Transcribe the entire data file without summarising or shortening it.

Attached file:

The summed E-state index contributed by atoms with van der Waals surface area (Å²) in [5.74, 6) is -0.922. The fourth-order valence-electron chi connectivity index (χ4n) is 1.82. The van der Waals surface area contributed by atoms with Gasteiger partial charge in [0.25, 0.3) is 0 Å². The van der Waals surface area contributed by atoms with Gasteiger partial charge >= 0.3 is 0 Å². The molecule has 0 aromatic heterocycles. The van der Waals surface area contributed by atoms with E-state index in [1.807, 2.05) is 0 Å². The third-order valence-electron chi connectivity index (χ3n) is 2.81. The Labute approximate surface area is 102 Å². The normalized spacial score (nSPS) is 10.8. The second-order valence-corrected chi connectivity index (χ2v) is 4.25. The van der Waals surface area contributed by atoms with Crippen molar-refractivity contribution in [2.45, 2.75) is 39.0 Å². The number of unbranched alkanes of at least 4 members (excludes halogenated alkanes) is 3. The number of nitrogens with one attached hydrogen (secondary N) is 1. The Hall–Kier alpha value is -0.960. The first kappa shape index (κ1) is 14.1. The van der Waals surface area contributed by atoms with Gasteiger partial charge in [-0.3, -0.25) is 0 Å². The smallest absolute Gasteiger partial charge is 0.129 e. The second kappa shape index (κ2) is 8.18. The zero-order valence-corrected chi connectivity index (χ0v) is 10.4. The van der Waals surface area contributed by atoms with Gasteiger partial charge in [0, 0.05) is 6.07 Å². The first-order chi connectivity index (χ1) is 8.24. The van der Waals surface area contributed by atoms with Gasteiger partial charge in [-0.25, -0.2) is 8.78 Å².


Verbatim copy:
The summed E-state index contributed by atoms with van der Waals surface area (Å²) in [5.74, 6) is -0.922. The fourth-order valence-electron chi connectivity index (χ4n) is 1.82. The van der Waals surface area contributed by atoms with Gasteiger partial charge in [0.25, 0.3) is 0 Å². The van der Waals surface area contributed by atoms with Gasteiger partial charge >= 0.3 is 0 Å². The molecule has 0 aromatic heterocycles. The van der Waals surface area contributed by atoms with E-state index in [1.807, 2.05) is 0 Å². The third-order valence-electron chi connectivity index (χ3n) is 2.81. The Labute approximate surface area is 102 Å². The normalized spacial score (nSPS) is 10.8. The second-order valence-corrected chi connectivity index (χ2v) is 4.25. The van der Waals surface area contributed by atoms with Crippen molar-refractivity contribution in [2.45, 2.75) is 39.0 Å². The number of unbranched alkanes of at least 4 members (excludes halogenated alkanes) is 3. The number of nitrogens with one attached hydrogen (secondary N) is 1. The Hall–Kier alpha value is -0.960. The first kappa shape index (κ1) is 14.1. The van der Waals surface area contributed by atoms with Gasteiger partial charge in [-0.3, -0.25) is 0 Å². The smallest absolute Gasteiger partial charge is 0.129 e. The second kappa shape index (κ2) is 8.18. The zero-order valence-corrected chi connectivity index (χ0v) is 10.4. The van der Waals surface area contributed by atoms with Gasteiger partial charge in [0, 0.05) is 6.07 Å². The first-order chi connectivity index (χ1) is 8.24. The van der Waals surface area contributed by atoms with Gasteiger partial charge in [-0.25, -0.2) is 8.78 Å².